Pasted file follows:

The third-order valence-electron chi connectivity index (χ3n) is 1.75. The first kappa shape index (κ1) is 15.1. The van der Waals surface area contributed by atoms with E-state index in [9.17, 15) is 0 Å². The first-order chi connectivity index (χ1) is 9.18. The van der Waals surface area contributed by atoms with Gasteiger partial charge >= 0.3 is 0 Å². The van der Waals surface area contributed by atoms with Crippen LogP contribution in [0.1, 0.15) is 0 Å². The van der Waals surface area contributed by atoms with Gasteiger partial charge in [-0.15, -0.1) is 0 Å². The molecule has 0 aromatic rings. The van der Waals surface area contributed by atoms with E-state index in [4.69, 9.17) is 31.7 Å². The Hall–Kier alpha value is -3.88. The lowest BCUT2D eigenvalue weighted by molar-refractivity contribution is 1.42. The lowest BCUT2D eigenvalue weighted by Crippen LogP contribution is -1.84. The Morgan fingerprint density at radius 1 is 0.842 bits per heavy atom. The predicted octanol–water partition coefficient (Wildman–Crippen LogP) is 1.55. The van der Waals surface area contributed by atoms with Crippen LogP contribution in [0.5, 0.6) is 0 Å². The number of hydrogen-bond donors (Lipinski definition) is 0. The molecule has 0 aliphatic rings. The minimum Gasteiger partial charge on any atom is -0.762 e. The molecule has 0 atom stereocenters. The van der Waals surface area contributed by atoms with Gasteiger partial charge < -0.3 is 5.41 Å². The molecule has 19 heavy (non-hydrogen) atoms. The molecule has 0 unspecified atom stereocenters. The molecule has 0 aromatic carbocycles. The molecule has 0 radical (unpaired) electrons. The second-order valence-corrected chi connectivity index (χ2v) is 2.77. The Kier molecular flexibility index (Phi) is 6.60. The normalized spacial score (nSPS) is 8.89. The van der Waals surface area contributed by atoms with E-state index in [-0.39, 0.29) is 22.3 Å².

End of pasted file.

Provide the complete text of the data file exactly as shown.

The third-order valence-electron chi connectivity index (χ3n) is 1.75. The first kappa shape index (κ1) is 15.1. The van der Waals surface area contributed by atoms with E-state index in [9.17, 15) is 0 Å². The first-order chi connectivity index (χ1) is 9.18. The van der Waals surface area contributed by atoms with Gasteiger partial charge >= 0.3 is 0 Å². The van der Waals surface area contributed by atoms with Crippen LogP contribution in [0.1, 0.15) is 0 Å². The van der Waals surface area contributed by atoms with Gasteiger partial charge in [-0.15, -0.1) is 0 Å². The molecule has 0 aromatic rings. The van der Waals surface area contributed by atoms with E-state index in [4.69, 9.17) is 31.7 Å². The Hall–Kier alpha value is -3.88. The lowest BCUT2D eigenvalue weighted by molar-refractivity contribution is 1.42. The lowest BCUT2D eigenvalue weighted by Crippen LogP contribution is -1.84. The Morgan fingerprint density at radius 1 is 0.842 bits per heavy atom. The predicted octanol–water partition coefficient (Wildman–Crippen LogP) is 1.55. The van der Waals surface area contributed by atoms with Crippen LogP contribution in [0.5, 0.6) is 0 Å². The number of hydrogen-bond donors (Lipinski definition) is 0. The molecule has 0 aliphatic rings. The minimum Gasteiger partial charge on any atom is -0.762 e. The molecule has 0 atom stereocenters. The van der Waals surface area contributed by atoms with Gasteiger partial charge < -0.3 is 5.41 Å². The molecule has 19 heavy (non-hydrogen) atoms. The molecule has 0 unspecified atom stereocenters. The molecule has 0 aromatic carbocycles. The molecule has 0 radical (unpaired) electrons. The second-order valence-corrected chi connectivity index (χ2v) is 2.77. The Kier molecular flexibility index (Phi) is 6.60. The normalized spacial score (nSPS) is 8.89. The van der Waals surface area contributed by atoms with E-state index in [-0.39, 0.29) is 22.3 Å².